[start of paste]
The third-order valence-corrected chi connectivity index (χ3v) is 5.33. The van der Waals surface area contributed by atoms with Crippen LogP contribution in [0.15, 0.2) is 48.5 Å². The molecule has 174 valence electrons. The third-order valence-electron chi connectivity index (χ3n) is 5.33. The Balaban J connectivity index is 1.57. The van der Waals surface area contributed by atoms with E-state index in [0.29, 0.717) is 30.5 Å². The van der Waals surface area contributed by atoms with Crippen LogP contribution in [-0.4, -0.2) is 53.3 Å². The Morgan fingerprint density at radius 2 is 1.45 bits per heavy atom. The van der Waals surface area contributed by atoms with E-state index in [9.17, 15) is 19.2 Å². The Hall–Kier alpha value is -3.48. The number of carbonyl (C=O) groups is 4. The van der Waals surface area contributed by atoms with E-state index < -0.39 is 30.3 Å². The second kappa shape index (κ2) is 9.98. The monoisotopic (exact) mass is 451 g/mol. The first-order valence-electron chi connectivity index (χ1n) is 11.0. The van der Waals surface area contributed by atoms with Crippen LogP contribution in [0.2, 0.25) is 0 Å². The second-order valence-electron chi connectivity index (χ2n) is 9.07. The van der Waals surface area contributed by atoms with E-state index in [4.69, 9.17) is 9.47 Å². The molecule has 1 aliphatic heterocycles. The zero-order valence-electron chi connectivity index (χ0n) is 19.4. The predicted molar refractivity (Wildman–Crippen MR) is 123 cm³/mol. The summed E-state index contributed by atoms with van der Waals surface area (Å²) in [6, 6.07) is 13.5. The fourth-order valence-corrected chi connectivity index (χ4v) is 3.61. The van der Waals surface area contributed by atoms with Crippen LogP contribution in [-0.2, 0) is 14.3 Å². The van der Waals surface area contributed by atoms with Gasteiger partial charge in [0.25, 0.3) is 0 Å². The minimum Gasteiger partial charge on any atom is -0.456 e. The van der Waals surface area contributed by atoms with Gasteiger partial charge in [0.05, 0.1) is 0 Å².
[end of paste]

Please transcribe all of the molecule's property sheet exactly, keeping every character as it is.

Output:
The third-order valence-corrected chi connectivity index (χ3v) is 5.33. The van der Waals surface area contributed by atoms with Crippen LogP contribution in [0.15, 0.2) is 48.5 Å². The molecule has 174 valence electrons. The third-order valence-electron chi connectivity index (χ3n) is 5.33. The Balaban J connectivity index is 1.57. The van der Waals surface area contributed by atoms with E-state index in [0.29, 0.717) is 30.5 Å². The van der Waals surface area contributed by atoms with Crippen LogP contribution in [-0.4, -0.2) is 53.3 Å². The Morgan fingerprint density at radius 2 is 1.45 bits per heavy atom. The van der Waals surface area contributed by atoms with E-state index in [9.17, 15) is 19.2 Å². The Hall–Kier alpha value is -3.48. The number of carbonyl (C=O) groups is 4. The van der Waals surface area contributed by atoms with E-state index < -0.39 is 30.3 Å². The second kappa shape index (κ2) is 9.98. The monoisotopic (exact) mass is 451 g/mol. The first-order valence-electron chi connectivity index (χ1n) is 11.0. The van der Waals surface area contributed by atoms with Crippen LogP contribution in [0.2, 0.25) is 0 Å². The second-order valence-electron chi connectivity index (χ2n) is 9.07. The van der Waals surface area contributed by atoms with E-state index in [4.69, 9.17) is 9.47 Å². The molecule has 1 aliphatic heterocycles. The zero-order valence-electron chi connectivity index (χ0n) is 19.4. The predicted molar refractivity (Wildman–Crippen MR) is 123 cm³/mol. The summed E-state index contributed by atoms with van der Waals surface area (Å²) in [6, 6.07) is 13.5. The fourth-order valence-corrected chi connectivity index (χ4v) is 3.61. The van der Waals surface area contributed by atoms with Crippen LogP contribution in [-0.2, 0) is 14.3 Å². The van der Waals surface area contributed by atoms with Gasteiger partial charge in [0.25, 0.3) is 0 Å². The minimum Gasteiger partial charge on any atom is -0.456 e. The van der Waals surface area contributed by atoms with Gasteiger partial charge in [0.05, 0.1) is 0 Å².